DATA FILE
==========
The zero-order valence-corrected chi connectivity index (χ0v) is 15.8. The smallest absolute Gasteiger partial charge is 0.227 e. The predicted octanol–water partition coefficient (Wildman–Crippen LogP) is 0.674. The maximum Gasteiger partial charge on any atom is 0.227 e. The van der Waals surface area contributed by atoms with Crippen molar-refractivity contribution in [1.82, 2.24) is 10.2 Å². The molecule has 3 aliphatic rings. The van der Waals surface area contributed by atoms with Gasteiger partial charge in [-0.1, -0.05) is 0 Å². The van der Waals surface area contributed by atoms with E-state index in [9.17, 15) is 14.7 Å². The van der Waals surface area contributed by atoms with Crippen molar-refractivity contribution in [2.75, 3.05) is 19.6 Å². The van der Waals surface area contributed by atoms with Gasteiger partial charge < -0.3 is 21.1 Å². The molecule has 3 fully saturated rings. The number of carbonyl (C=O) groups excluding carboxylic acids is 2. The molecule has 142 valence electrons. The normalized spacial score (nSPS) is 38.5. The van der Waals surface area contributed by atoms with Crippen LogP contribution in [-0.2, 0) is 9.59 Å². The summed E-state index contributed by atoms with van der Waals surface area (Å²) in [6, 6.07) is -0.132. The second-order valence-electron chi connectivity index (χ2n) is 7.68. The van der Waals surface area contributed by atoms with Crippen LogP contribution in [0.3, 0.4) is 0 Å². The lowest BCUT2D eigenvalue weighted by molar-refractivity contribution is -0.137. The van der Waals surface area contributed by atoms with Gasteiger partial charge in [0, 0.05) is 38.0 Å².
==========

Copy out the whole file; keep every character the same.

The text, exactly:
The zero-order valence-corrected chi connectivity index (χ0v) is 15.8. The smallest absolute Gasteiger partial charge is 0.227 e. The predicted octanol–water partition coefficient (Wildman–Crippen LogP) is 0.674. The maximum Gasteiger partial charge on any atom is 0.227 e. The van der Waals surface area contributed by atoms with Crippen molar-refractivity contribution in [1.82, 2.24) is 10.2 Å². The molecule has 3 aliphatic rings. The van der Waals surface area contributed by atoms with Gasteiger partial charge in [-0.1, -0.05) is 0 Å². The van der Waals surface area contributed by atoms with E-state index in [9.17, 15) is 14.7 Å². The van der Waals surface area contributed by atoms with Crippen molar-refractivity contribution in [2.75, 3.05) is 19.6 Å². The van der Waals surface area contributed by atoms with Gasteiger partial charge < -0.3 is 21.1 Å². The molecule has 3 fully saturated rings. The number of carbonyl (C=O) groups excluding carboxylic acids is 2. The molecule has 142 valence electrons. The normalized spacial score (nSPS) is 38.5. The van der Waals surface area contributed by atoms with Crippen LogP contribution in [-0.2, 0) is 9.59 Å². The summed E-state index contributed by atoms with van der Waals surface area (Å²) in [6, 6.07) is -0.132. The second-order valence-electron chi connectivity index (χ2n) is 7.68. The van der Waals surface area contributed by atoms with Crippen LogP contribution in [0.3, 0.4) is 0 Å². The lowest BCUT2D eigenvalue weighted by molar-refractivity contribution is -0.137. The van der Waals surface area contributed by atoms with Gasteiger partial charge in [0, 0.05) is 38.0 Å².